You might have heard about the new suggested “real estate speculation tax” in Vancouver BC. Here is how it all started. Greater Vancouver has a very strong real estate market. Prices are steadily going up by 5-10 per-cent every year. More in the recent years. People have always complained that Vancouver real estate prices are too high. Lately the complaints have been getting louder and louder as most of Metro Vancouver has shifted into sellers market.
Our mayor, Gregor Robinson, thought it would be a good idea to suggest a new “speculation real estate tax” to help drive the real estate prices down. Here is how the tax would work. If you buy a property and sell it within 1 or 2 years (exact details weren’t made clear) another 1-3% real estate speculation tax will apply. Sounds pretty good? According to Mr. Robinson this tax would keep all these evil developers in their place and somehow drive the real estate prices down. Again the details weren’t clear.
My opinion is that this tax is absolutely unnecessary and would work opposite of it’s original intent. Here is why: Vancouver real estate market is already one of the highest taxed in the world. We have: property transfer taxes (don’t get me started on these), annual property taxes and GST for new properties, we don’t need another tax layer.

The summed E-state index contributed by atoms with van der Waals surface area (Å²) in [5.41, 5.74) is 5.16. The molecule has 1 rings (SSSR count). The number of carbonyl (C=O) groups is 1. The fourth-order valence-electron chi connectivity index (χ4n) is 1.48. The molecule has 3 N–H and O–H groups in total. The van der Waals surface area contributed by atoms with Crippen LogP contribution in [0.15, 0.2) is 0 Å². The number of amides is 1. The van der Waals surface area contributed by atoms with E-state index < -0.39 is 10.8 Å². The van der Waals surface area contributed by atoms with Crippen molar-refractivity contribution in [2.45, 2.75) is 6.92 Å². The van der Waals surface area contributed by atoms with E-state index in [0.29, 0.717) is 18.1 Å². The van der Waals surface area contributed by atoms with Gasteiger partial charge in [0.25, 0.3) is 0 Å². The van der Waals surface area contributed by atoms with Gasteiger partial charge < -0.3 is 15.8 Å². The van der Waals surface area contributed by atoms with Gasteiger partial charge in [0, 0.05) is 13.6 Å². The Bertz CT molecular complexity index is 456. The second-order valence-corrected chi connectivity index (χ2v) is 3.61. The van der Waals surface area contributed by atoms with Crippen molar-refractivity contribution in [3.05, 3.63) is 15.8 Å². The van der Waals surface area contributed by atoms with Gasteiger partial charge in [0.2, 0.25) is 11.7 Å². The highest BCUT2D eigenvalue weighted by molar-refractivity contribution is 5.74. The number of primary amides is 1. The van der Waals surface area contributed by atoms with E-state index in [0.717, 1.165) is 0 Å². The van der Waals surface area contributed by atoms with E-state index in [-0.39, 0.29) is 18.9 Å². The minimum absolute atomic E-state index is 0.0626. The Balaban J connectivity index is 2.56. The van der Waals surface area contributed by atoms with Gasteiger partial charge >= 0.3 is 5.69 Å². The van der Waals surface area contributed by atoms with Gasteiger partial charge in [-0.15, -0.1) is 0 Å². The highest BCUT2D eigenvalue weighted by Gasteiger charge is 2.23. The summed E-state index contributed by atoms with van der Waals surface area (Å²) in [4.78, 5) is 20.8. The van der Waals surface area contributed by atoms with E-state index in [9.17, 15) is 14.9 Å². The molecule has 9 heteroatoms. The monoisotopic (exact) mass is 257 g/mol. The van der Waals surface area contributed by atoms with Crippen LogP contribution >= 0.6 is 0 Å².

Adding another tax layer to already very heavily taxed real estate market will only make the prices of real estate go up. One thing we learned from capitalistic system is that the extra cost gets passed down to the consumer, most of the time. In other words buyers will be the ones paying for additional real estate taxes. Speculation tax would drive the real estate prices in Vancouver up not down.
Luckily premier Christy Clark has shut down the suggestion of this ridiculous tax. For above state reasons and the fact the most people living in British Columbia own a property. Can you imagine how angry the home owners would get if this tax would actually be introduced?
In my opinion Gregor Robinson was not really intending to introduce this tax but rather was paying political games. Showing people that he’s the “good guy” and that he’s “doing something” to bring the real estate prices down.
What do you think?
Again, in this article I am simply expressing my opinion and not supporting or disapproving of any political figures. I stay out of politics and do what I do best – sell properties.